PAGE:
What is Convexity in Welding?

Convexity is defined as the maximum distance from the face of a convex fillet weld perpendicular to a line joining the weld toes. This distance is measured at the centerline of the weld and is usually expressed in inches. Convexity plays an important role in welding because it affects the strength and integrity of the weld. Too much convexity can cause the weld to be weaker and more likely to fail, while too little convexity can make the weldless able to withstand stress.

The amount of convexity that is optimal for a given welding application depends on many factors, such as:

  • the type of metal being joined,
  • the thickness of the metals,
  • and the desired strength of the weld.

In general, however, a convexity of 1/16 inch or less is considered acceptable for most welding applications.

Excessive convexity in welding. What causes excessive convexity in welding?

There are several factors that can contribute to excessive convexity in welding, such as:

  • using too much welding current.
  • using too much electrode pressure.
  • using an electrode that is too small for the job.
  • moving the electrode too slowly.
  • not maintaining a consistent arc length.

All of these factors can cause the weld pool to become larger and more convex.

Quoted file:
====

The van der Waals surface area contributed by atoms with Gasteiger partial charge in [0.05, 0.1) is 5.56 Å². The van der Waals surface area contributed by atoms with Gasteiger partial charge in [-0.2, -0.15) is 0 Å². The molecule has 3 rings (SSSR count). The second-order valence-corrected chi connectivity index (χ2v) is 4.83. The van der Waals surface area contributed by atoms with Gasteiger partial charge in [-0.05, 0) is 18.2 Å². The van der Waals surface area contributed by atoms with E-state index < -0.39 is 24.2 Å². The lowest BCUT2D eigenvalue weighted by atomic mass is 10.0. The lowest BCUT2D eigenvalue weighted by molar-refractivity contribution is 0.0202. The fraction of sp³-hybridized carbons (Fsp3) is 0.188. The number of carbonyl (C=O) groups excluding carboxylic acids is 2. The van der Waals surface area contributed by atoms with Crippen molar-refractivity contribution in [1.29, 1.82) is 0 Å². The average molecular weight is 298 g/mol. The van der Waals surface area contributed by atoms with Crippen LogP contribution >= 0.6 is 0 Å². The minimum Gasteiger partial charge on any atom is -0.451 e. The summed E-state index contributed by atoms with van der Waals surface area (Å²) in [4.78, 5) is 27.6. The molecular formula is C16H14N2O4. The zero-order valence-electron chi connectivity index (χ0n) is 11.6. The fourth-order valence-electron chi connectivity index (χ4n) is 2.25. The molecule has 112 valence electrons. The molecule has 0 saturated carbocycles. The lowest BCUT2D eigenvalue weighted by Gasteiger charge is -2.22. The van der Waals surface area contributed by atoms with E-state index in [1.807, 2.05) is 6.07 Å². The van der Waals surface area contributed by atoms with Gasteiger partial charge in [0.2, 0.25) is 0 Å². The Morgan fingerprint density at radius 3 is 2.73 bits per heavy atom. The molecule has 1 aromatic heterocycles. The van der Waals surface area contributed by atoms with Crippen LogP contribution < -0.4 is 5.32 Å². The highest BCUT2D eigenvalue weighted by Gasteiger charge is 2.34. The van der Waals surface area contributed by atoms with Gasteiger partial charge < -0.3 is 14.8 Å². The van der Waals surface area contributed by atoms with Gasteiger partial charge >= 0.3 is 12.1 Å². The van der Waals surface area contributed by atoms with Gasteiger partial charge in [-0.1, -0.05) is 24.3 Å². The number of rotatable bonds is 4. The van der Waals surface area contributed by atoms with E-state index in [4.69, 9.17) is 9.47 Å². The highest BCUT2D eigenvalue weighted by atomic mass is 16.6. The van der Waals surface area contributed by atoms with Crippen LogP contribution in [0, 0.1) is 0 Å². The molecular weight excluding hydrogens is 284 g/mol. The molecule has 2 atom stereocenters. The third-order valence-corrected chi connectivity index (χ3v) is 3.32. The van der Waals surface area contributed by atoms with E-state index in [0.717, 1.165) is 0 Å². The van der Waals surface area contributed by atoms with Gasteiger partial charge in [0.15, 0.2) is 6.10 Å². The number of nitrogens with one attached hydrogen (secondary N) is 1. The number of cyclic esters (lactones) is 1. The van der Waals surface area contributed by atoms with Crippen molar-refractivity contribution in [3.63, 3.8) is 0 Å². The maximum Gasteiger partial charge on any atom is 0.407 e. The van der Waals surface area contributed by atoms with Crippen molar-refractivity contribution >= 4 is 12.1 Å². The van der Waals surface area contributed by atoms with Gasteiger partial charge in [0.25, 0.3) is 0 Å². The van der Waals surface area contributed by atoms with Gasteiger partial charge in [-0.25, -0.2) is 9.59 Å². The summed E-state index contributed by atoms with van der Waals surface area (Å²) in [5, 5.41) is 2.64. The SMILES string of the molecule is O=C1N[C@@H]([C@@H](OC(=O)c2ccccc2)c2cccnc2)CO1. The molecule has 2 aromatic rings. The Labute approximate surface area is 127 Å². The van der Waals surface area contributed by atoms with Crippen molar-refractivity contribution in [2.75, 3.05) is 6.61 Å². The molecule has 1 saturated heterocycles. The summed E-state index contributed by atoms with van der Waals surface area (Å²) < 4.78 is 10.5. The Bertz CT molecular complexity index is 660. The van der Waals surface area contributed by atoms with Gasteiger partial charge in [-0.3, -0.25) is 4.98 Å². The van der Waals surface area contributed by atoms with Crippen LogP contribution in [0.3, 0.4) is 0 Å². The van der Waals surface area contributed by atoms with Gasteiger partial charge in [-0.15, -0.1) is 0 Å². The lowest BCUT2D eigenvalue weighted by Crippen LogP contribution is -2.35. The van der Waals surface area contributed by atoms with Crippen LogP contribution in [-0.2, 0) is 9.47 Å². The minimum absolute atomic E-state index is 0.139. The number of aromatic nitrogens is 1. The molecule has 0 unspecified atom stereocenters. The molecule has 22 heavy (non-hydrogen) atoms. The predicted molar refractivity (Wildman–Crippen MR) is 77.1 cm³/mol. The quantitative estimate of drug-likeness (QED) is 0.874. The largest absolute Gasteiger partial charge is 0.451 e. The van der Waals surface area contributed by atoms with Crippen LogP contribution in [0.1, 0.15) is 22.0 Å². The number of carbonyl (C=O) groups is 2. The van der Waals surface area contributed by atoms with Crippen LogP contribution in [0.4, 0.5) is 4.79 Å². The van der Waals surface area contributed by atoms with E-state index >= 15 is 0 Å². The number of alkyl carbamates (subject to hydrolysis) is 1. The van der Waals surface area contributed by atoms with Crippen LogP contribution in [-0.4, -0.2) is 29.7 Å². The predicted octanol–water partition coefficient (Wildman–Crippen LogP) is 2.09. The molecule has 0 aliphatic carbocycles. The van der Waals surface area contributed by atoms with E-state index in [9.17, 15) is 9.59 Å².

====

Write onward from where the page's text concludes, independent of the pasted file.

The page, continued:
Should a weld be concave or convex?

The answer to this question depends on the specific welding application. In general, however, a weld should be convex if the goal is to achieve a strong and durable weld. Concave welds are sometimes used for cosmetic purposes, but they are not as strong or durable as convex welds.

How is weld convexity measured?

Weld convexity is measured by taking the maximum distance from the face of the weld perpendicular to a line joining the weld toes. This distance is usually expressed in inches.

Good to know:

1) Undercut in welding

It is defined as the depth of metal that has been melted away from the base metal by the welding arc.

2) Cracks in welding

They are the most common type of weld defect. Cracks can occur in the base metal, in the weld metal, or at the interface between the two.

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